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The New York Times hires Google to digitize image store

The New York Times hires Google to digitize image store

Remember the days of printed photographs? Every holiday, birthday and Christmas we’d click away, producing dozens of photos each time, printing and storing them in shoeboxes tucked away in the attic or the basement. Well, these days you don’t even need to print them, with mobile devices capable of storing thousands of images digitally – backed up and secure (well, mostly!) for the future. The problem is, photographs are perishable – they are prone to wear and tear and can easily be damaged or lost forever.

Since The New York Times was established before the time of digital imagery, they’ve steadily collected over 5 million images which they’ve stored in the basement of its Times Square office, also known as the “morgue”. These one-of-a-kind images, some dating back to the 19th century, have survived thus far, however the popular newspaper has recognised the need to back-up its priceless collection of photos, preserving history using some modern technology.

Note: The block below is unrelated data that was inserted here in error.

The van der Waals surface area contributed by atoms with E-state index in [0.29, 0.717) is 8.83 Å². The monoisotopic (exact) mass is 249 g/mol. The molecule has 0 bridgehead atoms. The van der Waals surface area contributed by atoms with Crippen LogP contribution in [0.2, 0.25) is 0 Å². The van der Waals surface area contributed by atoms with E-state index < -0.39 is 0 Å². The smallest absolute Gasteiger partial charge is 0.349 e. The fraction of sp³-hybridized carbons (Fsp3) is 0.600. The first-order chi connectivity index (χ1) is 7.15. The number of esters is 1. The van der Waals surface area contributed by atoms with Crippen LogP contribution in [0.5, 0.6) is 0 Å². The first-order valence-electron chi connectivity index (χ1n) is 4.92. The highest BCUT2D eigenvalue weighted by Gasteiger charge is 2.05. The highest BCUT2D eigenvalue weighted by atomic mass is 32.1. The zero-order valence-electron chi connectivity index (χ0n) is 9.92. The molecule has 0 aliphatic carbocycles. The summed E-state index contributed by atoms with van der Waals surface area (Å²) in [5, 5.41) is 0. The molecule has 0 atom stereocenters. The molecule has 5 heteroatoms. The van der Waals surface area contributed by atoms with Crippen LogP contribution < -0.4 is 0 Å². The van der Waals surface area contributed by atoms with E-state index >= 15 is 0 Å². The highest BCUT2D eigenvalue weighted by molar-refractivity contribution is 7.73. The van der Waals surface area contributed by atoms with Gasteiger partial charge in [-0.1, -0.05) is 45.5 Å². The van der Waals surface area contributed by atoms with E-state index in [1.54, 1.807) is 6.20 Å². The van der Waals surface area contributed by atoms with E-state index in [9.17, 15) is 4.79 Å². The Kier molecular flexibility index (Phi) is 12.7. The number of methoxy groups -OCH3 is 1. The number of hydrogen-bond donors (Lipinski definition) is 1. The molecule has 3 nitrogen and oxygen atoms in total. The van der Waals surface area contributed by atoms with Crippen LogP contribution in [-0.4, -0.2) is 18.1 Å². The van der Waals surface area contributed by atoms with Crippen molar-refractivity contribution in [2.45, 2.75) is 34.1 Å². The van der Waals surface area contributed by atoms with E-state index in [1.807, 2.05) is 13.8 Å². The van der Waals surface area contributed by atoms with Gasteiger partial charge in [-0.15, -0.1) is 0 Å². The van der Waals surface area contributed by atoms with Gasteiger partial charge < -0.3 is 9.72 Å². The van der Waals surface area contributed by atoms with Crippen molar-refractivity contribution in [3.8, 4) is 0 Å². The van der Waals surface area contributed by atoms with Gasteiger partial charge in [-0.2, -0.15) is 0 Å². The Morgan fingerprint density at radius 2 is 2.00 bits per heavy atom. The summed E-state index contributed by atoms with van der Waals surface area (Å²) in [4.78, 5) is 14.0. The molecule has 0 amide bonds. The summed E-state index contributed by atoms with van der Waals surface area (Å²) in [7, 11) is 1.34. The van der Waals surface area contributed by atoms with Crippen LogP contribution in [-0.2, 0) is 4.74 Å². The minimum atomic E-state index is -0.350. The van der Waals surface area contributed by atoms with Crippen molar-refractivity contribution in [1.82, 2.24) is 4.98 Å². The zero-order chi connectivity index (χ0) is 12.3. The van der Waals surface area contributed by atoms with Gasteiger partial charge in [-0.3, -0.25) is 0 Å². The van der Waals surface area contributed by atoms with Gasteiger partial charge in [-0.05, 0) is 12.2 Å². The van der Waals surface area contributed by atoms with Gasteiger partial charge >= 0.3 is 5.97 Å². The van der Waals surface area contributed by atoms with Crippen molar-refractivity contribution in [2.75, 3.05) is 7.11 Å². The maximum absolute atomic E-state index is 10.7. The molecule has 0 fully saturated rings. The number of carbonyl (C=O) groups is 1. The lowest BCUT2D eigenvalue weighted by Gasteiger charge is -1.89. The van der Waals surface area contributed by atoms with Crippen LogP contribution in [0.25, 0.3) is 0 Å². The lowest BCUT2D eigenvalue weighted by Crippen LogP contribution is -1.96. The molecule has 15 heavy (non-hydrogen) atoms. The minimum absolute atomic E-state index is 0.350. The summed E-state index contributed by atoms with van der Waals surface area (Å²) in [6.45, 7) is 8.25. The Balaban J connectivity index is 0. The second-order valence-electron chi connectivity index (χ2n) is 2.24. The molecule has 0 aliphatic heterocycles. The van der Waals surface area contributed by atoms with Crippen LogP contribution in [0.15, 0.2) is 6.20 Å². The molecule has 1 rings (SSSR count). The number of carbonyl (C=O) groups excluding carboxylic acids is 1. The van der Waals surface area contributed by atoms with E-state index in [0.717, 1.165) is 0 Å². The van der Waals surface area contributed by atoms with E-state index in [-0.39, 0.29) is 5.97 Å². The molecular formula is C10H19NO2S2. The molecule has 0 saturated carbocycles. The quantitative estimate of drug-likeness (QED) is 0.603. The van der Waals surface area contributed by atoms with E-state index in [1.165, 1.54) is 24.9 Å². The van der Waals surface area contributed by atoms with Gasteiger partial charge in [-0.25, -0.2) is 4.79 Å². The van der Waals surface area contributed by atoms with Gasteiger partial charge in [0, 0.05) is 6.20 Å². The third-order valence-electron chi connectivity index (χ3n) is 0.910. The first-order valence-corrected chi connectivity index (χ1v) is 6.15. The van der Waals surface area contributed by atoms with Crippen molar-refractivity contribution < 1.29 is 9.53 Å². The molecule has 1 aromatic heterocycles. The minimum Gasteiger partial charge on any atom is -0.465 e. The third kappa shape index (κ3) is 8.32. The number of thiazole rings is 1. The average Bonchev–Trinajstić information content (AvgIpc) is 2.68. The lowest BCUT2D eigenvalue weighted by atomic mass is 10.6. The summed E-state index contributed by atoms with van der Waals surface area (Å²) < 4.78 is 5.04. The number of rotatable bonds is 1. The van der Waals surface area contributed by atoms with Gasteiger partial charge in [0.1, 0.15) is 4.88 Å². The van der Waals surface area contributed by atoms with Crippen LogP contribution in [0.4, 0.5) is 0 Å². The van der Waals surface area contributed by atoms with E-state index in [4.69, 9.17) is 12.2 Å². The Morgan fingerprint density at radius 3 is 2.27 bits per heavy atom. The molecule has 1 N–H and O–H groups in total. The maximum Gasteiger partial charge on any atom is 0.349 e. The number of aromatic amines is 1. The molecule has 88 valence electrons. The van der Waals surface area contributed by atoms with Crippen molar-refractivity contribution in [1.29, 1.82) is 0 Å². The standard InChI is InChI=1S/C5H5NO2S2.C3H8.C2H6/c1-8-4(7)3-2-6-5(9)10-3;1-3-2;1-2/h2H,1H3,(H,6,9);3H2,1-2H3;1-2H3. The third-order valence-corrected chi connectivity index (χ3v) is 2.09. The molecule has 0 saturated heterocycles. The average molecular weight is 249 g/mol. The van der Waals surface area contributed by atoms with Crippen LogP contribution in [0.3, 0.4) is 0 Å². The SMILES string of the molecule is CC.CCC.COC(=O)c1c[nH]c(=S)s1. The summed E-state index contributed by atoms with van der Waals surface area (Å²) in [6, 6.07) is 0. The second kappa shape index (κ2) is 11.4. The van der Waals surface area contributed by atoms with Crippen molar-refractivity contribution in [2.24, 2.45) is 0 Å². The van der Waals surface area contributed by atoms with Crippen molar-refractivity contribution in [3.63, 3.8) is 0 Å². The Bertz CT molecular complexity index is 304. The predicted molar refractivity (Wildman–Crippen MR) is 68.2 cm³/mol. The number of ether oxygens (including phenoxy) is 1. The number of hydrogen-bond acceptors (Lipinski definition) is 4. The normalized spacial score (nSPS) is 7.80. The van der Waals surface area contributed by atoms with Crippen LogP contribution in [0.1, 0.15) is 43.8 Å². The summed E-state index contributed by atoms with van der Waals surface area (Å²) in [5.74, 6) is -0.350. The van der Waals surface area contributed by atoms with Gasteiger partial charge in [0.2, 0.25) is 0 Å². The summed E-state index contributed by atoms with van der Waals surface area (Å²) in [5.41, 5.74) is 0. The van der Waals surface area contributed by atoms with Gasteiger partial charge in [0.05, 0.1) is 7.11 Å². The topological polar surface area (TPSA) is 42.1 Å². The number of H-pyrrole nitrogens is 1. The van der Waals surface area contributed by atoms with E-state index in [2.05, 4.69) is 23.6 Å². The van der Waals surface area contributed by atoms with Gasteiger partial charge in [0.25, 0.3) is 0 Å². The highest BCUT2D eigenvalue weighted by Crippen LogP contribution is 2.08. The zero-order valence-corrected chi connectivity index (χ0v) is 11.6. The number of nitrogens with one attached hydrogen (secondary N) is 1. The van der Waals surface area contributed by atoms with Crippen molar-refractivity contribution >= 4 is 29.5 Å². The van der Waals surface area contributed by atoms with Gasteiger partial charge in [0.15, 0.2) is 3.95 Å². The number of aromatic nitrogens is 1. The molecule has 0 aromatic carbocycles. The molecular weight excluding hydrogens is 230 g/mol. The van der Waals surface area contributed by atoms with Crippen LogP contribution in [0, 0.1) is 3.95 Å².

With the help of Google AI, The New York Times will begin to digitize both the printed photographs and any information they were stored with (newspaper cut-outs, information written on the back such as dates etc) to retain their historical reference. Google will use machine vision to categorise each image using the information it has gathered from any notes linked to each photograph, with the ability to read both printed and hand-written text, also using ‘Google Lens’ technology to recognise objects and landmarks in each image to make them even easier to sort.

Although the images won’t be available to the public once digitized, Google has once again proved the practical uses of AI in helping to preserve our history.

Source: The Verge